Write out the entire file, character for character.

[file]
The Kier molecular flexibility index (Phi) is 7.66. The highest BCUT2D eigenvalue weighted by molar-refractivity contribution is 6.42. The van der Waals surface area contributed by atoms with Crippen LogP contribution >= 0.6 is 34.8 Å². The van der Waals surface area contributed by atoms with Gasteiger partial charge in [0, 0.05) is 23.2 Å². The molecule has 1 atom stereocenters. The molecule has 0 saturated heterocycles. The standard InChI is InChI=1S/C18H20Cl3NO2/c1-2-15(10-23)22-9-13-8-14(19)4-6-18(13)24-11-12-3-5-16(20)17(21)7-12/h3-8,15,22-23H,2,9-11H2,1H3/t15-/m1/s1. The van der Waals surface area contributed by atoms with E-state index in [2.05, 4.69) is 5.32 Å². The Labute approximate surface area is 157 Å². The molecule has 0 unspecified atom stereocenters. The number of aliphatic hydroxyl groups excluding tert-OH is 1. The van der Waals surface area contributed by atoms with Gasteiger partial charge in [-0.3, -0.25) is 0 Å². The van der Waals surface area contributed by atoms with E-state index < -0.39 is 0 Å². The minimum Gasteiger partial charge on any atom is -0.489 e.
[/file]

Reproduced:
The Kier molecular flexibility index (Phi) is 7.66. The highest BCUT2D eigenvalue weighted by molar-refractivity contribution is 6.42. The van der Waals surface area contributed by atoms with Crippen LogP contribution >= 0.6 is 34.8 Å². The van der Waals surface area contributed by atoms with Gasteiger partial charge in [0, 0.05) is 23.2 Å². The molecule has 1 atom stereocenters. The molecule has 0 saturated heterocycles. The standard InChI is InChI=1S/C18H20Cl3NO2/c1-2-15(10-23)22-9-13-8-14(19)4-6-18(13)24-11-12-3-5-16(20)17(21)7-12/h3-8,15,22-23H,2,9-11H2,1H3/t15-/m1/s1. The van der Waals surface area contributed by atoms with E-state index in [2.05, 4.69) is 5.32 Å². The Labute approximate surface area is 157 Å². The molecule has 0 unspecified atom stereocenters. The number of aliphatic hydroxyl groups excluding tert-OH is 1. The van der Waals surface area contributed by atoms with Gasteiger partial charge in [-0.3, -0.25) is 0 Å². The van der Waals surface area contributed by atoms with E-state index < -0.39 is 0 Å². The minimum Gasteiger partial charge on any atom is -0.489 e.